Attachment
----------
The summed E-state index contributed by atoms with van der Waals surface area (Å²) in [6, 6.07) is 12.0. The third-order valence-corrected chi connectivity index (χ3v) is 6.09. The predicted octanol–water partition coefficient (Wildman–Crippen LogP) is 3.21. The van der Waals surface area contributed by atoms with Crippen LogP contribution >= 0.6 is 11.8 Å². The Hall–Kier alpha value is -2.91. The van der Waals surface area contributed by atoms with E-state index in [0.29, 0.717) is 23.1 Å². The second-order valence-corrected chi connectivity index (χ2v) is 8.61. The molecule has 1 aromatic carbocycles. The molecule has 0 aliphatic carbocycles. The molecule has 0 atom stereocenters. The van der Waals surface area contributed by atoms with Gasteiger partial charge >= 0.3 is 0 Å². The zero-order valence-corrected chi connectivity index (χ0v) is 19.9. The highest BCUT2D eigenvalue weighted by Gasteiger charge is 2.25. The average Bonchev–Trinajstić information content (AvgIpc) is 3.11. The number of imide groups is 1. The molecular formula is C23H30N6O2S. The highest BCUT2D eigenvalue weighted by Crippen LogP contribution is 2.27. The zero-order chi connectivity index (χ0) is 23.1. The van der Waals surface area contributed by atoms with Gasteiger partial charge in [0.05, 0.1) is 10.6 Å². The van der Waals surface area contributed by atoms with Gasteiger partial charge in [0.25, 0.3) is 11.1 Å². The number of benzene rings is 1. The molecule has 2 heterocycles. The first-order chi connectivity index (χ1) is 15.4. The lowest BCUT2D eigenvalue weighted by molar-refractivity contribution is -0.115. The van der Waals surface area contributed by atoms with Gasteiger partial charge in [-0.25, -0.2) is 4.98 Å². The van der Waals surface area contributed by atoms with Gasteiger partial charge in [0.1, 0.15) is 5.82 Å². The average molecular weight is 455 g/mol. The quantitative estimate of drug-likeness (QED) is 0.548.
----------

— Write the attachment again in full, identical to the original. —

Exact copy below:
The summed E-state index contributed by atoms with van der Waals surface area (Å²) in [6, 6.07) is 12.0. The third-order valence-corrected chi connectivity index (χ3v) is 6.09. The predicted octanol–water partition coefficient (Wildman–Crippen LogP) is 3.21. The van der Waals surface area contributed by atoms with Crippen LogP contribution >= 0.6 is 11.8 Å². The Hall–Kier alpha value is -2.91. The van der Waals surface area contributed by atoms with E-state index in [0.29, 0.717) is 23.1 Å². The second-order valence-corrected chi connectivity index (χ2v) is 8.61. The molecule has 1 aromatic carbocycles. The molecule has 0 aliphatic carbocycles. The molecule has 0 atom stereocenters. The van der Waals surface area contributed by atoms with Gasteiger partial charge >= 0.3 is 0 Å². The zero-order valence-corrected chi connectivity index (χ0v) is 19.9. The highest BCUT2D eigenvalue weighted by Gasteiger charge is 2.25. The average Bonchev–Trinajstić information content (AvgIpc) is 3.11. The number of imide groups is 1. The molecular formula is C23H30N6O2S. The highest BCUT2D eigenvalue weighted by Crippen LogP contribution is 2.27. The zero-order chi connectivity index (χ0) is 23.1. The van der Waals surface area contributed by atoms with Gasteiger partial charge in [0.05, 0.1) is 10.6 Å². The van der Waals surface area contributed by atoms with Gasteiger partial charge in [0.25, 0.3) is 11.1 Å². The number of benzene rings is 1. The molecule has 2 heterocycles. The first-order chi connectivity index (χ1) is 15.4. The lowest BCUT2D eigenvalue weighted by molar-refractivity contribution is -0.115. The van der Waals surface area contributed by atoms with Gasteiger partial charge in [-0.25, -0.2) is 4.98 Å². The van der Waals surface area contributed by atoms with Gasteiger partial charge in [0.1, 0.15) is 5.82 Å². The average molecular weight is 455 g/mol. The quantitative estimate of drug-likeness (QED) is 0.548.